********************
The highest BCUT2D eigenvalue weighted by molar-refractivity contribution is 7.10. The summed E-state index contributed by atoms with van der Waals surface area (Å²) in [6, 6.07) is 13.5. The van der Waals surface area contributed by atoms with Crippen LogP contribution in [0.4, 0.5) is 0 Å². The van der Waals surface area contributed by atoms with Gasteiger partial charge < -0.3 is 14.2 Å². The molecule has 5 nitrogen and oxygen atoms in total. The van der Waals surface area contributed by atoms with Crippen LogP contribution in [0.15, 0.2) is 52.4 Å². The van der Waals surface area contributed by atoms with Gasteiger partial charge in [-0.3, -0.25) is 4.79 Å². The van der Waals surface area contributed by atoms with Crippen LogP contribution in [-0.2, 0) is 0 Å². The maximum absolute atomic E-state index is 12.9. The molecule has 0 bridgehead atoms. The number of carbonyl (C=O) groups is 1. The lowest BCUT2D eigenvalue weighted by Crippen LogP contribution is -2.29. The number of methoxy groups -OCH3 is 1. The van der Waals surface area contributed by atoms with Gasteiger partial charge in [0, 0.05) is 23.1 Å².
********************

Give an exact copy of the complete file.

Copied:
The highest BCUT2D eigenvalue weighted by molar-refractivity contribution is 7.10. The summed E-state index contributed by atoms with van der Waals surface area (Å²) in [6, 6.07) is 13.5. The van der Waals surface area contributed by atoms with Crippen LogP contribution in [0.4, 0.5) is 0 Å². The van der Waals surface area contributed by atoms with Gasteiger partial charge < -0.3 is 14.2 Å². The molecule has 5 nitrogen and oxygen atoms in total. The van der Waals surface area contributed by atoms with Crippen LogP contribution in [0.15, 0.2) is 52.4 Å². The van der Waals surface area contributed by atoms with Gasteiger partial charge in [-0.3, -0.25) is 4.79 Å². The van der Waals surface area contributed by atoms with Crippen LogP contribution in [-0.2, 0) is 0 Å². The maximum absolute atomic E-state index is 12.9. The molecule has 0 bridgehead atoms. The number of carbonyl (C=O) groups is 1. The lowest BCUT2D eigenvalue weighted by Crippen LogP contribution is -2.29. The number of methoxy groups -OCH3 is 1. The van der Waals surface area contributed by atoms with Gasteiger partial charge in [0, 0.05) is 23.1 Å².